Some network effects are “direct,” where value comes from other users, as we discussed with AT & T. Others are “indirect,” attracting complementary providers. For instance, as more gamers purchased Xbox, more game developers joined the platform, creating a virtuous cycle that increased Xbox’s value.

Beyond direct and indirect effects, other fascinating types of network effects apply more than ever in the Nearbound Era.

Language has powerful network effects. English has become the global lingua franca, while regional languages have declined.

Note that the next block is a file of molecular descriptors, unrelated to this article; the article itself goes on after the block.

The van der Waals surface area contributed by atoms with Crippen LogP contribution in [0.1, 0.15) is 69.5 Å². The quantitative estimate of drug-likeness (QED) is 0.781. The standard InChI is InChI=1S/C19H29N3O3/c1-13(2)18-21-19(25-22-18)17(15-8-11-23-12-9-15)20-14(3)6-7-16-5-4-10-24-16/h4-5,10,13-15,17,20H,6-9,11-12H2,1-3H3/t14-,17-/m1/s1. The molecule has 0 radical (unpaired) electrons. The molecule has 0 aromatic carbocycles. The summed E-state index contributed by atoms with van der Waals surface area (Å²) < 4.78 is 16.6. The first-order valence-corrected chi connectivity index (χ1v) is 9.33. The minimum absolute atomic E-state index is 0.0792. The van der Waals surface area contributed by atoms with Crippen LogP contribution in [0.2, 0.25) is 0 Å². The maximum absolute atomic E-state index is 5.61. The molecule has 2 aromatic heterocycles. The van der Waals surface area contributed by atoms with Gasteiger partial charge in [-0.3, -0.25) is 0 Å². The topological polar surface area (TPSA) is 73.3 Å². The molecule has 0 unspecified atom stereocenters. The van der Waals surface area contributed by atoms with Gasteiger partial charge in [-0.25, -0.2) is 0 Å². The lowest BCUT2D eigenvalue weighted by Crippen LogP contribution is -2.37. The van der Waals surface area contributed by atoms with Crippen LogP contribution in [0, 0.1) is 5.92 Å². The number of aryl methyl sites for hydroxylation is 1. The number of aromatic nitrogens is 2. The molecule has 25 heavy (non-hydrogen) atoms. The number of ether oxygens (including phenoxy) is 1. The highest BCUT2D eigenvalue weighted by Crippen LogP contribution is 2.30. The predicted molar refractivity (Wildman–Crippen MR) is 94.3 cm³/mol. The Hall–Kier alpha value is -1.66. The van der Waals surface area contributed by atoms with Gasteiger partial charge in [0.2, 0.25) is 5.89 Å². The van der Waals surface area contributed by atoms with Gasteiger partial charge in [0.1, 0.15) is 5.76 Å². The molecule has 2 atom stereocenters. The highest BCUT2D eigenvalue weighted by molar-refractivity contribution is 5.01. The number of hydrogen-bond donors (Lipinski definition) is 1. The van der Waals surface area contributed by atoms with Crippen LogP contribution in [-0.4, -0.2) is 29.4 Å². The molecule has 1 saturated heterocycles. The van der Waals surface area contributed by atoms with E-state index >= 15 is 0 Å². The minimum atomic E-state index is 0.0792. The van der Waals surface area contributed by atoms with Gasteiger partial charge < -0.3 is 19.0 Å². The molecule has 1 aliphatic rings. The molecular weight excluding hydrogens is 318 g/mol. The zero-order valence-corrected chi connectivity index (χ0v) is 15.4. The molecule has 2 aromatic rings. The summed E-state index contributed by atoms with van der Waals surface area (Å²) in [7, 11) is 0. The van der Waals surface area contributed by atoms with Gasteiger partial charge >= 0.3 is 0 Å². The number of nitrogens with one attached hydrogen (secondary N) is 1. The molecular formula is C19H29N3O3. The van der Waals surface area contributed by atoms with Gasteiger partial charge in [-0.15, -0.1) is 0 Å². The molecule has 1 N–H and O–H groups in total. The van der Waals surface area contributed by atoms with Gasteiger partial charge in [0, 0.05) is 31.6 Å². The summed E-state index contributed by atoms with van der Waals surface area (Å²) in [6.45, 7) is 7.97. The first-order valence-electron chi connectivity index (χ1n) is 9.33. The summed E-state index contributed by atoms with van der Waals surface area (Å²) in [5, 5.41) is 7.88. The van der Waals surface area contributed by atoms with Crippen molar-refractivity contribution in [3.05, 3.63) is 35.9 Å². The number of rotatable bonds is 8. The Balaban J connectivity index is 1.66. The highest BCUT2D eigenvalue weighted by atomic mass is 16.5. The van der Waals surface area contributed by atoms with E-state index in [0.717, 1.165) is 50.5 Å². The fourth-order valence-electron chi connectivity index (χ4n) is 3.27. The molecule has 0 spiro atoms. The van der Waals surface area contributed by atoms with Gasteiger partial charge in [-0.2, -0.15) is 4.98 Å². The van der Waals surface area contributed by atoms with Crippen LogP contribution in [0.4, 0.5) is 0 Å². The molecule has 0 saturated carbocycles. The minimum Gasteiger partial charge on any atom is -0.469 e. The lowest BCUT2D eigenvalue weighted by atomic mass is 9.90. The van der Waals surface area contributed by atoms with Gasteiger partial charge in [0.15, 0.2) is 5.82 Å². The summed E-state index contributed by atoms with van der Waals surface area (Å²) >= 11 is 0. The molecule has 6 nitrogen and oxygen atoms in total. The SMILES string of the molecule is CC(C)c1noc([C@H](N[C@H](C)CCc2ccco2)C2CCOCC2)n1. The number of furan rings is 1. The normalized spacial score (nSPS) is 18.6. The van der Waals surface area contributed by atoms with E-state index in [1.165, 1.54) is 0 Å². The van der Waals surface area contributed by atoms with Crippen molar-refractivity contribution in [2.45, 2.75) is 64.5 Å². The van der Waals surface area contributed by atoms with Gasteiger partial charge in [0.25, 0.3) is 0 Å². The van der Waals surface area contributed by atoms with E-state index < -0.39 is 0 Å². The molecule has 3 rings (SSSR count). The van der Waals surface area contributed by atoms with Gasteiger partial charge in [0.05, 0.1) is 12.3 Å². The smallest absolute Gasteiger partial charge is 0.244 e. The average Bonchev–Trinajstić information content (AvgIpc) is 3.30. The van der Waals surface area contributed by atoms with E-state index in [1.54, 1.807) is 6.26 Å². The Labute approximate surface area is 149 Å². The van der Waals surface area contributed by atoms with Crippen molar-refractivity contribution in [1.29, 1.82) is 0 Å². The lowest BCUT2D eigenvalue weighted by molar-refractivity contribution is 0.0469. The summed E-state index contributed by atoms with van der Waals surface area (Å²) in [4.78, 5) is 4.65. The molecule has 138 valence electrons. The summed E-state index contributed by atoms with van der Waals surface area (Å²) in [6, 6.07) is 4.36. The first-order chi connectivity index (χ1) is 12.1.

We also see bandwagon network effects that draw people in due to social pressure and fear of missing out.

Notion demonstrates the utilization of ecosystem network effects.

Scale is an output of network effects, not an input.

As we explored with Tesla, network effects arise from cultivating density, proximity, and throughput as a hub within a broader ecosystem.

As a leader, you need to decide to create watering holes where employees can congregate to exchange intelligence regardless of department.

There’s a simple framework to help bring nearbound to every department, created with the help of Mark Kilens. It’s not complicated either. It’s called ICE and it’s pretty cool. ICE stands for Identify, Collaborate, and Execute.

  • Identify: Determine who surrounds your buyer and who they trust. Identify potential partners that make sense to collaborate with.
  • Collaborate: Align with partners on how you can provide mutual value to customers.